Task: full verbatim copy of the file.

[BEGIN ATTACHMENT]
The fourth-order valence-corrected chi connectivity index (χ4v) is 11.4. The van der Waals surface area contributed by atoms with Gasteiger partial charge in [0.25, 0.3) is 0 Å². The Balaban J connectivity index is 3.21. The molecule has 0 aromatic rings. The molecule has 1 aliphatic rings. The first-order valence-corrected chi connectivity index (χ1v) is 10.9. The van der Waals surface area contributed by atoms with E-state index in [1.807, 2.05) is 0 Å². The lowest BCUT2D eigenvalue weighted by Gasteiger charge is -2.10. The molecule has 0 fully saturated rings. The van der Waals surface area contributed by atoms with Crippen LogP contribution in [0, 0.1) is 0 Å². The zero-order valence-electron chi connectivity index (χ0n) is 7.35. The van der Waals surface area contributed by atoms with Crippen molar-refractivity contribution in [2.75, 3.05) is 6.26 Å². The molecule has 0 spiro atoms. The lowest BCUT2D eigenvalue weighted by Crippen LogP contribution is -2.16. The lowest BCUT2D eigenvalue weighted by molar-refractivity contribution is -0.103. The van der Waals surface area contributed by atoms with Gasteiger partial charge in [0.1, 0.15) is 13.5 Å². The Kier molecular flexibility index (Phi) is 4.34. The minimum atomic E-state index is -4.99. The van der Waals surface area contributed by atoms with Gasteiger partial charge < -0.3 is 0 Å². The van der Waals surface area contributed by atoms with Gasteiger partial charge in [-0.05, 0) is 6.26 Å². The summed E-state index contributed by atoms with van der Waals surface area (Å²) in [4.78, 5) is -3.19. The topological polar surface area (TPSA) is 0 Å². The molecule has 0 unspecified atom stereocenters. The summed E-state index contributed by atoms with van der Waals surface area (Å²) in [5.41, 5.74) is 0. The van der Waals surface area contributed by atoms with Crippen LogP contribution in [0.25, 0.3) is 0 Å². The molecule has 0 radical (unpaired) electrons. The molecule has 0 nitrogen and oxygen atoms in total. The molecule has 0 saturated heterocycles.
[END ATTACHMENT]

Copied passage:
The fourth-order valence-corrected chi connectivity index (χ4v) is 11.4. The van der Waals surface area contributed by atoms with Gasteiger partial charge in [0.25, 0.3) is 0 Å². The Balaban J connectivity index is 3.21. The molecule has 0 aromatic rings. The molecule has 1 aliphatic rings. The first-order valence-corrected chi connectivity index (χ1v) is 10.9. The van der Waals surface area contributed by atoms with E-state index in [1.807, 2.05) is 0 Å². The lowest BCUT2D eigenvalue weighted by Gasteiger charge is -2.10. The molecule has 0 fully saturated rings. The van der Waals surface area contributed by atoms with Crippen LogP contribution in [0, 0.1) is 0 Å². The zero-order valence-electron chi connectivity index (χ0n) is 7.35. The van der Waals surface area contributed by atoms with Crippen molar-refractivity contribution in [2.75, 3.05) is 6.26 Å². The molecule has 0 spiro atoms. The lowest BCUT2D eigenvalue weighted by Crippen LogP contribution is -2.16. The lowest BCUT2D eigenvalue weighted by molar-refractivity contribution is -0.103. The van der Waals surface area contributed by atoms with Gasteiger partial charge in [0.1, 0.15) is 13.5 Å². The Kier molecular flexibility index (Phi) is 4.34. The minimum atomic E-state index is -4.99. The van der Waals surface area contributed by atoms with Gasteiger partial charge < -0.3 is 0 Å². The van der Waals surface area contributed by atoms with Gasteiger partial charge in [-0.05, 0) is 6.26 Å². The summed E-state index contributed by atoms with van der Waals surface area (Å²) in [4.78, 5) is -3.19. The topological polar surface area (TPSA) is 0 Å². The molecule has 0 unspecified atom stereocenters. The summed E-state index contributed by atoms with van der Waals surface area (Å²) in [5.41, 5.74) is 0. The van der Waals surface area contributed by atoms with Crippen LogP contribution in [0.25, 0.3) is 0 Å². The molecule has 0 radical (unpaired) electrons. The molecule has 0 nitrogen and oxygen atoms in total. The molecule has 0 saturated heterocycles.